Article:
“The November Man”- As I’ve said before, the thriller genre is often loaded with clichés and violence. And because of that these films usually have to be downgraded for boring repetition and lack of originality. But “The November Man,” despite the presence of clichés and violence, somehow works and is fun to watch. Pierce Brosnan, at 63, still seems capable of playing the smooth undercover agent capable of mowing down any and all enemies. Here, Brosnan plays Devereaux, a retired CIA agent living peacefully in Switzerland who is called upon to return to action in order to find and save a woman who has secrets that could bring down the likely next Russian president. In doing so, he finds himself up against the CIA and, particularly, a former colleague, David Mason (Australian actor Luke Bracey), leading one to wonder which one will go down first. With lovely scenery and an entertaining cast (including Olga Kurylenko, Bill Smitrovich, and Will Patton, as well as a large contingent of eastern European actors), this well-paced film is a good choice if you like this type of film. B+ (12/9/14)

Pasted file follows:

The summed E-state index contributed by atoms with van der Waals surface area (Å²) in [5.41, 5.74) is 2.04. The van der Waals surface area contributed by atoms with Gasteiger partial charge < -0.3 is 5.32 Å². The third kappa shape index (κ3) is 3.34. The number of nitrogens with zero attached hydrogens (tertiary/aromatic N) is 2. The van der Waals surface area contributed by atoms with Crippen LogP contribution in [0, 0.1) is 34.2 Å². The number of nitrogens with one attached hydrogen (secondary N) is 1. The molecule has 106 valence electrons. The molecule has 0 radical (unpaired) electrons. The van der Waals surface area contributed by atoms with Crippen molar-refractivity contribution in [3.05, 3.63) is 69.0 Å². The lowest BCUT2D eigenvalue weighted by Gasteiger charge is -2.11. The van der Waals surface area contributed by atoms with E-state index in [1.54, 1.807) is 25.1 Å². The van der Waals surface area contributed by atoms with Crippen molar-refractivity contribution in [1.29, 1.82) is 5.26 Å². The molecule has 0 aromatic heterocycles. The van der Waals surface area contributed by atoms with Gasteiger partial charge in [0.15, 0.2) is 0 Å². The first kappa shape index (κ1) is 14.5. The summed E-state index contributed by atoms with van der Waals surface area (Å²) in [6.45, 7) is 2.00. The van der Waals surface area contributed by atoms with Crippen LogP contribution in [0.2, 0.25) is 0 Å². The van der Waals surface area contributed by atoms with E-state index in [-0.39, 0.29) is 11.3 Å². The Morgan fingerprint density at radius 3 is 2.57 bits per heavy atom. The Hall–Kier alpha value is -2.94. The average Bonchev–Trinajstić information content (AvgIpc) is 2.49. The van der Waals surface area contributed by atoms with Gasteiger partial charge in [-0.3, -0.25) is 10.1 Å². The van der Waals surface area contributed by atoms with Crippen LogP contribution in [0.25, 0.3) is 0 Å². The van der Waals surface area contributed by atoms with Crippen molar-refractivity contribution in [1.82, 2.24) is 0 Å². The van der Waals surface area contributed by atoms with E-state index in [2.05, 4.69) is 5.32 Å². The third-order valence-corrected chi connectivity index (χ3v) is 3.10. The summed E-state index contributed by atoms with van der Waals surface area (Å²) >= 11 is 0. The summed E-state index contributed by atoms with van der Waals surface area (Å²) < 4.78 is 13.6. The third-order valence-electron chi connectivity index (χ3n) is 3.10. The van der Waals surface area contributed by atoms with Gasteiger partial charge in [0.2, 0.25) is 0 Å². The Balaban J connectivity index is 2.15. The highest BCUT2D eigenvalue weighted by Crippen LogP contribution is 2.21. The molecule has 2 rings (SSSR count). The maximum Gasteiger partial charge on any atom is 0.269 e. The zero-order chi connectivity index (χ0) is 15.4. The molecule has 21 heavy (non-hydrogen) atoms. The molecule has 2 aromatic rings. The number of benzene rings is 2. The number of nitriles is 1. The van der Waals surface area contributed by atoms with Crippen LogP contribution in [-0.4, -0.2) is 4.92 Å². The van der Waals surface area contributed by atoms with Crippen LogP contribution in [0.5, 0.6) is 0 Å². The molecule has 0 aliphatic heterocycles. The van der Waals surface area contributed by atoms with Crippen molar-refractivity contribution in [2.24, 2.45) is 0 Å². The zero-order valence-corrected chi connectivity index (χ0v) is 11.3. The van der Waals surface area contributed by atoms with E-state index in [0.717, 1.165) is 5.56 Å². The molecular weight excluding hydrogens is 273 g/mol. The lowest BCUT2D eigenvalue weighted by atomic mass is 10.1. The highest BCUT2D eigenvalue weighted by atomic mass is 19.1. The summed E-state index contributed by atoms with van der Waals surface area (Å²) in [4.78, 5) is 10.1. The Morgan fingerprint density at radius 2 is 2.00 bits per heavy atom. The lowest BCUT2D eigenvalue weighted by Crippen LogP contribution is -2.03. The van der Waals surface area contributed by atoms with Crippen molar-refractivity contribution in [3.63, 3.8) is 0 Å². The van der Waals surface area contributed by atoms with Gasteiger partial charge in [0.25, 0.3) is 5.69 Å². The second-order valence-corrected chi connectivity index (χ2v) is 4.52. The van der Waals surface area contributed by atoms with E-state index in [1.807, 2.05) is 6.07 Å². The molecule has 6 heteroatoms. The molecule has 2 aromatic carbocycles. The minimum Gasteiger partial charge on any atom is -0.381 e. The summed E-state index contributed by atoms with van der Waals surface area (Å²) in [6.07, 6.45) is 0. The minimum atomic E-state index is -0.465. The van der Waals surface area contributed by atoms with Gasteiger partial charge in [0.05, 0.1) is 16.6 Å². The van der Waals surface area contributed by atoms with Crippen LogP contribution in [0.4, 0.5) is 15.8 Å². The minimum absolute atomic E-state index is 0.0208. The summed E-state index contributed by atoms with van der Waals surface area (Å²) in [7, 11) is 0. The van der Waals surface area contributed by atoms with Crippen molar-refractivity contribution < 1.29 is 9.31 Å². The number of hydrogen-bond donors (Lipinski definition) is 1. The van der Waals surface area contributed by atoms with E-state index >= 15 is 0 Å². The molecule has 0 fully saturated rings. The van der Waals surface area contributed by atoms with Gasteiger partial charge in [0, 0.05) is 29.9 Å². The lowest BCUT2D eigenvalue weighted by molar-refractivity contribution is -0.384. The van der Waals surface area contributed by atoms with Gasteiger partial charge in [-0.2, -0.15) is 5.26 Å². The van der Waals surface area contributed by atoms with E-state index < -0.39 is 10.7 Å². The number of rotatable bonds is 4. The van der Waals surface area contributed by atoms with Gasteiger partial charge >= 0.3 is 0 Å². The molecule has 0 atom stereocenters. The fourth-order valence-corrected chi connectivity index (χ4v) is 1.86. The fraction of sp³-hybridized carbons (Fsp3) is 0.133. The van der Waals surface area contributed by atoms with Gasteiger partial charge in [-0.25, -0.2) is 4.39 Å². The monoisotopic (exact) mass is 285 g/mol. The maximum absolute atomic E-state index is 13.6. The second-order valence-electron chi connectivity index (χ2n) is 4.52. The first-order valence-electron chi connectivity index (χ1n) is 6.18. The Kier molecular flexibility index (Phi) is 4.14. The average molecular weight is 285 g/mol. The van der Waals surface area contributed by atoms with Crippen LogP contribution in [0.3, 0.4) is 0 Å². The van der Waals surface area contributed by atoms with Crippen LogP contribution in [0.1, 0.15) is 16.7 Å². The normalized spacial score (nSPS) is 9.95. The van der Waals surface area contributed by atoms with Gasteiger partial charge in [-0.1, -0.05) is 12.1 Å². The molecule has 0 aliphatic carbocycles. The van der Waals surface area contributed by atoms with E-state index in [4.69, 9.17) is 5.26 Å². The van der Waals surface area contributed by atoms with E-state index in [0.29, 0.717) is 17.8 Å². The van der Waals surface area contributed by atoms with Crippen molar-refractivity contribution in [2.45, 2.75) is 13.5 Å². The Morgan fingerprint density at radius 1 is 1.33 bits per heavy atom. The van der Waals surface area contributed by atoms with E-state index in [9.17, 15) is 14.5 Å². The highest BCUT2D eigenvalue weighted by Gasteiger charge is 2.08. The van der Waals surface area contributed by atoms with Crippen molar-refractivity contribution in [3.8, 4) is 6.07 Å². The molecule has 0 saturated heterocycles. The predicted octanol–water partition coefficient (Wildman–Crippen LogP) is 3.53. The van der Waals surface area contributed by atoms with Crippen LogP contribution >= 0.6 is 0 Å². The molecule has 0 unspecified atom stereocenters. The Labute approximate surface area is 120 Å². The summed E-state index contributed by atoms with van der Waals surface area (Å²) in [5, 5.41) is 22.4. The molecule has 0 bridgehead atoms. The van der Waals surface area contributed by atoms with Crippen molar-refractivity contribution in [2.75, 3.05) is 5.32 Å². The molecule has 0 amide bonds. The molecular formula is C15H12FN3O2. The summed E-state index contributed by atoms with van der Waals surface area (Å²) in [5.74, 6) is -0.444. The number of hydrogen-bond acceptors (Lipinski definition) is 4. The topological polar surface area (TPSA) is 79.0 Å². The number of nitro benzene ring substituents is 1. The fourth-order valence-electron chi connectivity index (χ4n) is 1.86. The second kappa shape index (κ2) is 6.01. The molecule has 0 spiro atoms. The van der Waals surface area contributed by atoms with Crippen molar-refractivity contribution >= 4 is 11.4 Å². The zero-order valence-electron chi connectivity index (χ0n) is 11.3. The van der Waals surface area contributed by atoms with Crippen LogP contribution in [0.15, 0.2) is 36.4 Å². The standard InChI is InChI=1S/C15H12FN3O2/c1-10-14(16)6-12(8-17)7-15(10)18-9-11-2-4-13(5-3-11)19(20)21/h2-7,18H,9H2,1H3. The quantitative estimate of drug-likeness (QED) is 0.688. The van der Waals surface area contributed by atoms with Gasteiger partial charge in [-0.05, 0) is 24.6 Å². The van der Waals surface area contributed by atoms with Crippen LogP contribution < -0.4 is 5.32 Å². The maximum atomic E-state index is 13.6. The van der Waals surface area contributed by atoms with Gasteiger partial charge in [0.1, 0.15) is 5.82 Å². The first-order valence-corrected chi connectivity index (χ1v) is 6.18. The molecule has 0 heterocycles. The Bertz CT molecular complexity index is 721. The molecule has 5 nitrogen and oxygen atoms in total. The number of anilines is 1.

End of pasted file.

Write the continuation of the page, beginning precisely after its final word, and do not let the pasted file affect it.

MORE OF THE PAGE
“12 Years a Slave”-This Academy Award winning film is, unfortunately, predictable and somewhat disappointing. Based on the memoirs of Solomon Northrup, the film opens with Northrup as a free black man with a wife and two children in Saratoga, NY, in 1841. Tricked into traveling to Washington, DC, he is kidnapped and sold into slavery. Although he is skilled (at playing the fiddle among other things) and educated, he is warned not to let the slaveowners know about his ability to read. Northrup, played admirably by the British actor Chiwetel Ejiofor, suffers under two slaveowners: Ford (Benedict Cumberbatch), the slightly more humane of the two, and Edwin Epps (Michael Fassbender) who, in combination with his cruel wife (Sarah Paulson), treats his slaves like Harriet Beecher Stowe’s classic overseer, Simon Legree. Directed by Steve McQueen, “12 Years a Slave,” takes us through the expected agonies of humans forced to do the bidding of others, whether physical, mental, or sexual, and the barbaric behavior of a race of mostly Southern plantation owners whose inhumanity practically defies understanding. The production values are excellent and the cast is fine, but other than the limited unique aspect of the story (a free man sold into slavery), “12 Years a Slave” doesn’t tell us much new about this blight on American history. Lupita Nyong’o received raves and accolades (and an Academy Award) for her portrayal of Patsey, one of the Northrup’s fellow slaves at the Epps Plantation, but while she was effective in her limited role, I didn’t find her portrayal any more powerful than others in the cast. Also of note in the cast were Paul Giamatti as a callous slave merchant, Paul Dano as a cruel plantation boss, and Brad Pitt as the Canadian carpenter who sets in motion Northrup’s ultimate return to his family. The film ends on an interesting note, informing us that Northrup attempted to have his kidnappers and the slave merchant prosecuted but that none were ever punished. This might have made a more interesting story to reflect how times haven't changed that much. B+ (12/4/14)